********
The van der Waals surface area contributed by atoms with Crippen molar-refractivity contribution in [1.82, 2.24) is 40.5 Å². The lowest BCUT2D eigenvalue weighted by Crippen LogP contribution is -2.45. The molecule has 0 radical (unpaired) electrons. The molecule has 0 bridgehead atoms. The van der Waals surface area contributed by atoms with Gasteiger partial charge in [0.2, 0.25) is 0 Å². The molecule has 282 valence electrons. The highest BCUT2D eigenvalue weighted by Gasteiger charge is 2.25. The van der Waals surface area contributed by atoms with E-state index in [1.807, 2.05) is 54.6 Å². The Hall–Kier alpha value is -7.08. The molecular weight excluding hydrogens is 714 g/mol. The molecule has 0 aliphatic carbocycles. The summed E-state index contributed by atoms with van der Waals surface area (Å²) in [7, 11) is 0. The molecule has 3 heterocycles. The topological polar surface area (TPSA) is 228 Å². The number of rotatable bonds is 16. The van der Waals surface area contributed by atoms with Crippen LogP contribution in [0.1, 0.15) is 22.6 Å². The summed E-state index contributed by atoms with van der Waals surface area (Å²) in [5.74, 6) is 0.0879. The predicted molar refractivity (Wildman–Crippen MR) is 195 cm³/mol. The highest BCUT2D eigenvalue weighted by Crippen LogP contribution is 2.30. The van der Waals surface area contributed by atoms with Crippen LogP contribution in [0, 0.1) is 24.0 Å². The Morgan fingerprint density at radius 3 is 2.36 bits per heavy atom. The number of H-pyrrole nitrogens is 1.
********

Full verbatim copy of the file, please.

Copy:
The van der Waals surface area contributed by atoms with Crippen molar-refractivity contribution in [1.82, 2.24) is 40.5 Å². The lowest BCUT2D eigenvalue weighted by Crippen LogP contribution is -2.45. The molecule has 0 radical (unpaired) electrons. The molecule has 0 bridgehead atoms. The van der Waals surface area contributed by atoms with Gasteiger partial charge in [0.2, 0.25) is 0 Å². The molecule has 282 valence electrons. The highest BCUT2D eigenvalue weighted by Gasteiger charge is 2.25. The van der Waals surface area contributed by atoms with E-state index in [1.807, 2.05) is 54.6 Å². The Hall–Kier alpha value is -7.08. The molecular weight excluding hydrogens is 714 g/mol. The molecule has 0 aliphatic carbocycles. The summed E-state index contributed by atoms with van der Waals surface area (Å²) in [7, 11) is 0. The molecule has 3 heterocycles. The topological polar surface area (TPSA) is 228 Å². The number of rotatable bonds is 16. The van der Waals surface area contributed by atoms with Crippen LogP contribution in [0.1, 0.15) is 22.6 Å². The summed E-state index contributed by atoms with van der Waals surface area (Å²) in [5.74, 6) is 0.0879. The predicted molar refractivity (Wildman–Crippen MR) is 195 cm³/mol. The highest BCUT2D eigenvalue weighted by Crippen LogP contribution is 2.30. The van der Waals surface area contributed by atoms with Crippen LogP contribution in [0, 0.1) is 24.0 Å². The Morgan fingerprint density at radius 3 is 2.36 bits per heavy atom. The number of H-pyrrole nitrogens is 1.